Zen and the Art of Bicycle Maintenance

Posted by James Anderton on January 9th, 2019

Anton Chekhov once wrote 'It is a bad thing if a writer tackles a subject he does not understand'. Sorry Anton, here goes. There is a common misconception that people who cycle around the world know all there is to know about the mechanics of bicycles. This is not the case. I can fix a puncture. Not a lot else. I always assume when I come across a fellow cycle tourer that they will be able to tell me what's wrong with my bike. They rarely can. I'm not the only one. Maybe it adds to the adventure not really knowing what you would do if you were to break down in the middle of the desert. I did once attend a bicycle maintenance course in London but I was hungover and couldn't concentrate. It hasn't proven to be a problem to be honest. I just muddle on until I find a bicycle shop. Only once in Ecuador have I ground to a standstill and had to hop on a bus. Don't do as I do though. Understanding your bicycle is always a good idea. I have picked up a few things along the way and here are a few tips to keep you on the move. What I don't know I will refer you to someone that does. I will assume you know how to fix a puncture.

Pedals

One thing I am always forgetting is which way to turn the pedals when removing/installing them. Something you will have to do when flying with your bike. The right side pedal has a right-hand thread (removes counterclockwise, installs clockwise). The left side pedal has a left-hand thread (removes clockwise, installs counterclockwise). Many pedals are stamped “L” and “R” for left and right. I never carry a wrench with me. When flying with a bike, you will need to go to a bike shop to get a bike box so they can remove the pedals for you. When reassembling the bike you can tighten them with your hands. The act of cycling will fix them securely.

Annoying squeaks

The million dollar question. How to get rid of that annoying squeak coming from somewhere on your bicycle? There is no easy answer. The best thing I can suggest is the Ctrl+Alt+Delete approach. Take your bike apart and put it back together again. I was suffering with an unidentifiable high pitched squeak in India. I then flew to South Korea put my bike back together and it was no more.

Cleaning your bike

This is one thing I am good at. I ensure that the moving parts get a good clean and lube every week and after a downpour. I use warm water, a dry cloth, wet wipes, a toothbrush and a standard all in one bike lubricant (Finish Line). Don't use WD-40.

Use a wet toothbrush to scrub the chain. Work your way into each chain link. Run the chain through a dry cloth. Then brush the chain to remove any dirt and finally run it through the dry cloth again. Use toothbrush to clean the rear sprockets and derailleur. Use tooth brush to get in-between each sprocket as there is likely to be a lot of trapped dirt in there. Use a wet wipe in a flossing motion to get in-between each sprocket and remove any dirt. The chainrings can be cleaned in a similar fashion. Use the toothbrush to get to the hard to reach places. The wheel rims and brake pads I clean with wet wipes. Avoid using cleaning liquid on the frame as they contain salt which can rust your frame.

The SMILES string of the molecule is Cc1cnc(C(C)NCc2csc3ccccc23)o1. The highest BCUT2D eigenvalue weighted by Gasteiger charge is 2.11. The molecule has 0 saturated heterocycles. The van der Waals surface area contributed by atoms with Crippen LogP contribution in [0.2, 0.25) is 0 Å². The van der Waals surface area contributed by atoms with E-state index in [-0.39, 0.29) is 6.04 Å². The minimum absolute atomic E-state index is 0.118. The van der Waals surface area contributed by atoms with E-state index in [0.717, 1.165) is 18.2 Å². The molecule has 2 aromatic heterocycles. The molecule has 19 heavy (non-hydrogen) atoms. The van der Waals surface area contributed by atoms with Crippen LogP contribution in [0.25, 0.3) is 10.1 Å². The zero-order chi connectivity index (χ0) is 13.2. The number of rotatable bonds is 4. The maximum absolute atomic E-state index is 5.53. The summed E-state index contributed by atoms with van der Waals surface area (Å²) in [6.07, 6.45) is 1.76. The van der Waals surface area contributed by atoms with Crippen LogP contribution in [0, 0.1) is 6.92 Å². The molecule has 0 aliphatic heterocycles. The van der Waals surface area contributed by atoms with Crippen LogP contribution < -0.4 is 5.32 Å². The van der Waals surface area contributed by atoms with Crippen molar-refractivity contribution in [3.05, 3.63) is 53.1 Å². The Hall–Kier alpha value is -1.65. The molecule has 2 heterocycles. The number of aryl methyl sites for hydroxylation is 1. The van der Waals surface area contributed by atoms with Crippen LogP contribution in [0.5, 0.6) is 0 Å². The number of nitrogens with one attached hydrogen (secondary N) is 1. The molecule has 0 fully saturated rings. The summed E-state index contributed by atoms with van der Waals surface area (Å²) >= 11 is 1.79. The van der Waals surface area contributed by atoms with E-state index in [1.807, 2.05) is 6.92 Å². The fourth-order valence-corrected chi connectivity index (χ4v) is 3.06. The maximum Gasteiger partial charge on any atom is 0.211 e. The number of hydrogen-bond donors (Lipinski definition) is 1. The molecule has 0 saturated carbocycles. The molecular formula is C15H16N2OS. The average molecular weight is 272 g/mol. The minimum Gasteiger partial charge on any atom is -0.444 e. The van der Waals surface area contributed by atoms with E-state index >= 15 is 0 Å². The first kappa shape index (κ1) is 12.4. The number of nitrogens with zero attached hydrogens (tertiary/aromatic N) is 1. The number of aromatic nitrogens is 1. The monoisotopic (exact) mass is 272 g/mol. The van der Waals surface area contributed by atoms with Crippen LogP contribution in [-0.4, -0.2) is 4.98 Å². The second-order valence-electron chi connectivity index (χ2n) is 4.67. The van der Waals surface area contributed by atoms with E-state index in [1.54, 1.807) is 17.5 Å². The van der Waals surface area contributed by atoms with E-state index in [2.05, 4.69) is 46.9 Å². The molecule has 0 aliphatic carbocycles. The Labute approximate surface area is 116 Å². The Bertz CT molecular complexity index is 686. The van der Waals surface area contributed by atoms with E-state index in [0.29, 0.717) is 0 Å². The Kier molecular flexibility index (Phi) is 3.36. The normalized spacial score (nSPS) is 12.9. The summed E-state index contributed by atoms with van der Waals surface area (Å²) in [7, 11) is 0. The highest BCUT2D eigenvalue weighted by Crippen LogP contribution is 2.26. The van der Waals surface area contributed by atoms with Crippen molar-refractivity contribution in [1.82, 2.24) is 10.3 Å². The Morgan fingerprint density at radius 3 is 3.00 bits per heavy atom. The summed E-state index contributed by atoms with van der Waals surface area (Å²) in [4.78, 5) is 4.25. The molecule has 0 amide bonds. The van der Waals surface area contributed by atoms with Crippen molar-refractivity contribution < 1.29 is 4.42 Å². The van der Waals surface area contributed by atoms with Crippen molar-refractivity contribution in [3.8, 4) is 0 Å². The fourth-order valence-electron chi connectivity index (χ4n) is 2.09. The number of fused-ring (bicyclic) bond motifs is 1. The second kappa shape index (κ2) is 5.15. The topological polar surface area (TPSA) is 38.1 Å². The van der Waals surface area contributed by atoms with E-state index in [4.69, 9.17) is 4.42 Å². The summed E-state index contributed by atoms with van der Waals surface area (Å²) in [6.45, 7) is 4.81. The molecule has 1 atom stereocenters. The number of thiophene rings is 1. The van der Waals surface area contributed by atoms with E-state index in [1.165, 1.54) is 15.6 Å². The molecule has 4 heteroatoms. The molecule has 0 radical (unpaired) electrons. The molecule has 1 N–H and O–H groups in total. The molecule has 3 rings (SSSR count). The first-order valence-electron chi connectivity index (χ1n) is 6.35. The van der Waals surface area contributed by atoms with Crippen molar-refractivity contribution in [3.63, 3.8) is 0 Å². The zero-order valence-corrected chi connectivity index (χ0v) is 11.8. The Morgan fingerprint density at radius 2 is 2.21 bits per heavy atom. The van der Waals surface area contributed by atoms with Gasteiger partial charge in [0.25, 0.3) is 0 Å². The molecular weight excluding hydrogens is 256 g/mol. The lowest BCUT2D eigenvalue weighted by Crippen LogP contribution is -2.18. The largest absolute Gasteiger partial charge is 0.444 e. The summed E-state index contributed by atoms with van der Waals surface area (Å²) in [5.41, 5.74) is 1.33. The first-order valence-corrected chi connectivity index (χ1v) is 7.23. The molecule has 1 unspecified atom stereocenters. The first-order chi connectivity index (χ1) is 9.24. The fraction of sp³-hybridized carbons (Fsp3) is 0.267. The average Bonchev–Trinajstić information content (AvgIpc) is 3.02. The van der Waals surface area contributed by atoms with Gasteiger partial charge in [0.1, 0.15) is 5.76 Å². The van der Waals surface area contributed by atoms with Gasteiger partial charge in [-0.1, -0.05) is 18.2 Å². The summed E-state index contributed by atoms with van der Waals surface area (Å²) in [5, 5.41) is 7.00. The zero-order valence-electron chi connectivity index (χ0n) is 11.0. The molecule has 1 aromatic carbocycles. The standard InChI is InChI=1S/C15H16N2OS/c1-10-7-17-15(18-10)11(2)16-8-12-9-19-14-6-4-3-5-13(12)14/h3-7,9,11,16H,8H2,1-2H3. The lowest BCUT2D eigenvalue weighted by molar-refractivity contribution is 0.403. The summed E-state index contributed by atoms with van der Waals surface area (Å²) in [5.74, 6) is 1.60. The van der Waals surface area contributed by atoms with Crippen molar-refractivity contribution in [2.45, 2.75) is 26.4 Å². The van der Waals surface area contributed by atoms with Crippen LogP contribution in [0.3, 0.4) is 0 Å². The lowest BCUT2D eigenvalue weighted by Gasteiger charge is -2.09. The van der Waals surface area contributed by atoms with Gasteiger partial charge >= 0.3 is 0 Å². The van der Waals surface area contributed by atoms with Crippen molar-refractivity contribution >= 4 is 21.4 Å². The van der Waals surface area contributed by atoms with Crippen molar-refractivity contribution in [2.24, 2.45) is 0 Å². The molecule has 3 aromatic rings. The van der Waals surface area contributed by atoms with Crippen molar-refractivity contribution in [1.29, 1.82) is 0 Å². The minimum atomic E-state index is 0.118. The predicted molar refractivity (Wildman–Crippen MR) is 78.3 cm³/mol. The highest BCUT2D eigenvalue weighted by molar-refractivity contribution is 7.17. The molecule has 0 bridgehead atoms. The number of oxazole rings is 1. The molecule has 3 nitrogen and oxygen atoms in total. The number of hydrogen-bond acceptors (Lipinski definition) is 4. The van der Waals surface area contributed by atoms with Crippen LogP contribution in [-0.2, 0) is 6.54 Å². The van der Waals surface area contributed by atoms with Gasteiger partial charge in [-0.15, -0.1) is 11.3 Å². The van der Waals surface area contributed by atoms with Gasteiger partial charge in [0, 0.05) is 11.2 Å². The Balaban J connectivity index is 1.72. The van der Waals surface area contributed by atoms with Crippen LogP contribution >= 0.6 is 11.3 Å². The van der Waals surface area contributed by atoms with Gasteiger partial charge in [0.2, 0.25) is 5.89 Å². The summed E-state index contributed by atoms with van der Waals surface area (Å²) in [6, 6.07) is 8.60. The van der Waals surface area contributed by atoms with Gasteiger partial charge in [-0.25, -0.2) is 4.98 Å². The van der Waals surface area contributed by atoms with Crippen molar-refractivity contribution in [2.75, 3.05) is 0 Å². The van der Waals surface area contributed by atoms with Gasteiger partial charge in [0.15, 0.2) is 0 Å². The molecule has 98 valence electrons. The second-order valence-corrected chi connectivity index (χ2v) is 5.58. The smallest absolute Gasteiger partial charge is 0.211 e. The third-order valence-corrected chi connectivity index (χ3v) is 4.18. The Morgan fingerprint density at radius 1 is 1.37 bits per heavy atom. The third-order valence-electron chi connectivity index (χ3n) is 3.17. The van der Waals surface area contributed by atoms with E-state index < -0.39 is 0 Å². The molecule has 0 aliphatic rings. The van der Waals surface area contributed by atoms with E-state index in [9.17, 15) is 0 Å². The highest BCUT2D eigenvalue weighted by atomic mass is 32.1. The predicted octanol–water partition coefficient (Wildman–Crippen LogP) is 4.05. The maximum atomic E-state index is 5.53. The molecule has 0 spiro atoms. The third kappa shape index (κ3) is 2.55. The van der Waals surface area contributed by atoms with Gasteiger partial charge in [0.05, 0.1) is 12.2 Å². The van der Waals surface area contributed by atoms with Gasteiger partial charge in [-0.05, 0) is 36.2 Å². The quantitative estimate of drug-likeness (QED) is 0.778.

To lubricate the bike spin the chain and apply one drop per pin of lube as it spins between each chain link. Spread the lube by shifting between all the different gears. Don’t apply too much lube on the jockey wheel as it gets a lot of it from the chain. Brake and shift cables also need lubricating. Remove the cable from its housing and work in a tiny bit of lube with your fingers. Use your fingers to work in some lube in on the front and rear derailleur. Give the lube 5 minutes to dry and then use a wet wipe or dry cloth to wipe away any excess. Any lubricant that is needed will have sunk in and the rest will just gather dirt. Also apply a bit of lube to your cleats if you have them to avoid getting stuck in your pedals.

Check for chain wear

Long cycle trips you will eventually wear out your chain. A heavily worn out chain will cause major damage to the drivetrain which is expensive to replace. Therefore it is worth checking for chain wear and replacing the chain before problems occur. You will need a ruler. The easiest way to measure for chain wear is to measure the length of 12 links. These should measure 12 inches. Place the 0 mark at the centre of one the pins. Then count 12 complete links.If the pin is less than 1/16th of an inch (1.6mm) past the mark then the chain is fine. If it is between 1/16th of an inch and 1/8th (3.2mm) of an inch then it needs replacing. Any more than 1/8th on an inch and you may need to replace the chain and rear cogs.

Adjusting brakes